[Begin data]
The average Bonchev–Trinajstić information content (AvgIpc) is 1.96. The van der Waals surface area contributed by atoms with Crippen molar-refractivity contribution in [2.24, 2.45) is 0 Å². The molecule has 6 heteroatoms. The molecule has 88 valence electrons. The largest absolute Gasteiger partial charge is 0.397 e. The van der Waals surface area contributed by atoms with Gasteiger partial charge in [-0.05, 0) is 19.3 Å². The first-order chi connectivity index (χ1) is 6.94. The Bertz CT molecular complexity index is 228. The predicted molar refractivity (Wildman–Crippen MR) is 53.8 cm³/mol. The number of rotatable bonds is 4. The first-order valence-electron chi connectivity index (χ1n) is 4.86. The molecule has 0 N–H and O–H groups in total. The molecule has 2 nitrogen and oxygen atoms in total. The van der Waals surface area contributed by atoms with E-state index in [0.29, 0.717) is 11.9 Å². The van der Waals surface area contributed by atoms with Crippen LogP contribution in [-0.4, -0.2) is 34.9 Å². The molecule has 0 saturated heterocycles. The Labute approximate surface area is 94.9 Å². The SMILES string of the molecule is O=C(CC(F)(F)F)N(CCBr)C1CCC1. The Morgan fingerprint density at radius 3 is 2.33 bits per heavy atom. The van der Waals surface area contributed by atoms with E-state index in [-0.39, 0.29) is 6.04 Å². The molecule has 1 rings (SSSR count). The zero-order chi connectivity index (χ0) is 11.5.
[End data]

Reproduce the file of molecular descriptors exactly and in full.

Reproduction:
The average Bonchev–Trinajstić information content (AvgIpc) is 1.96. The van der Waals surface area contributed by atoms with Crippen molar-refractivity contribution in [2.24, 2.45) is 0 Å². The molecule has 6 heteroatoms. The molecule has 88 valence electrons. The largest absolute Gasteiger partial charge is 0.397 e. The van der Waals surface area contributed by atoms with Gasteiger partial charge in [-0.05, 0) is 19.3 Å². The first-order chi connectivity index (χ1) is 6.94. The Bertz CT molecular complexity index is 228. The predicted molar refractivity (Wildman–Crippen MR) is 53.8 cm³/mol. The number of rotatable bonds is 4. The first-order valence-electron chi connectivity index (χ1n) is 4.86. The molecule has 0 N–H and O–H groups in total. The molecule has 2 nitrogen and oxygen atoms in total. The van der Waals surface area contributed by atoms with E-state index in [0.29, 0.717) is 11.9 Å². The van der Waals surface area contributed by atoms with Crippen LogP contribution in [-0.4, -0.2) is 34.9 Å². The molecule has 0 saturated heterocycles. The Labute approximate surface area is 94.9 Å². The SMILES string of the molecule is O=C(CC(F)(F)F)N(CCBr)C1CCC1. The Morgan fingerprint density at radius 3 is 2.33 bits per heavy atom. The van der Waals surface area contributed by atoms with E-state index in [-0.39, 0.29) is 6.04 Å². The molecule has 1 rings (SSSR count). The zero-order chi connectivity index (χ0) is 11.5.